‘Contemplation’ is a classic term in Christian vocabulary. It is also a word that has been abused – we often find it used to indicate a particularly elevated and ‘spiritualized’ aspect of Christian experience, which is then contrasted with ‘active’ life according to a schema that destroys the fundamental unity and simplicity of Christian experience. In the New Testament the word ‘contemplation’, theoria in Greek, appears only once, in Luke 23.48, with reference to Christ on the cross. ‘When all the people who had gathered for this spectacle (theoria, i.e., the Crucifixion) saw what had happened, they returned home, beating their breasts.’ The term designates here the ‘concrete spectacle … of Jesus of Nazareth, the crucified “King of the Jews”’ (Guiseppe Dossetti 1986, p.223), and it is in relation to this permanent and irreducible focal centre, Christ crucified, that the authenticity of Christian contemplation should be measured. We find a synonym for theoria in the New Testament, gnosis, ‘knowledge’, or epignosis, (literally, above-knowledge, i.e., spiritual knowledge): both of these terms appear more frequently than theoria. They also refer us to the centrality of the cross of Christ, true wellspring of Christian knowledge (cf. 1 Corinthians 2.2), and therefore of Christian proclamation (1 Corinthians 1.23) and praxis (Mark 8.34). The cross, then, is at the heart of Christian contemplation. It inspires and regulates the content of faith (‘not what I want, but what you want,’ Matthew 26.39).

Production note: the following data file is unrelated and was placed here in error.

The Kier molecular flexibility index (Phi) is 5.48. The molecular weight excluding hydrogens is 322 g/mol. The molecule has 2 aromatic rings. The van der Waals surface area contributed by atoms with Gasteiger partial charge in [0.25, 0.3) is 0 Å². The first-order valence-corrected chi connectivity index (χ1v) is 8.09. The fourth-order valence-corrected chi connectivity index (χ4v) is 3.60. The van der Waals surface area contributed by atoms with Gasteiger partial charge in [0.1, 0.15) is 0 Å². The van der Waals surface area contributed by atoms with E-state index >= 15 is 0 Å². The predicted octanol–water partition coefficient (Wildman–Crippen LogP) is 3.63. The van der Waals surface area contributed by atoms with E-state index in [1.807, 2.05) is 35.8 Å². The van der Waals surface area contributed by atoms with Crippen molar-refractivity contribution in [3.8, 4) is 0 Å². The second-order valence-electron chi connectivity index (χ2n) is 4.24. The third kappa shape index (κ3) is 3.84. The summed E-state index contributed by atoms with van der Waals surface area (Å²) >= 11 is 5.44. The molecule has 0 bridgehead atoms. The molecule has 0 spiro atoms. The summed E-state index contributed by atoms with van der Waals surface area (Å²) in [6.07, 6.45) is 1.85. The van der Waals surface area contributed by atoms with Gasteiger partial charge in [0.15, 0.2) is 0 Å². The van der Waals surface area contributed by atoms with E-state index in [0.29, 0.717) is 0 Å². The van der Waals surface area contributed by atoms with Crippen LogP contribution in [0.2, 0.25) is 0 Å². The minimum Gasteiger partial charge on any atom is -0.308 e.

Contemplation is by no means for mystics or monastics – it is a reality to which all the baptized are called, because every baptized person has been immersed in life in Christ (Romans 6.1-6) and clothed with Christ (Galatians 3.37), and Christian contemplative-knowledge has no other goal than that of making a Christian’s personal and ecclesial life resemble the life of Christ. In contemplation, the crucified Christ makes his presence visible on the face of the one who prays and perceptible in the testimony of the individual and the entire ecclesial community. A contemplative is not someone who separates him- or herself from others or tries to escape society, but a person who tries to discern in history, in people, in events and in his or her own person the presence of Christ. A contemplative’s gaze searches deeply enough to recognise that the temple of God (the verb ‘to contemplate’ refers us to templum and to the art of ‘looking at the contours of the temple’), the dwelling of the Holy Spirit, and the place where Christ lives is within the human being. The contemplative is an expert in the art of discerning God’s presence, a presence not relegated to sacred places and not limited to the religious, but diffused everywhere.

Enzo Bianchi, Words of Spirituality. (SPCK, 2002) 48-49.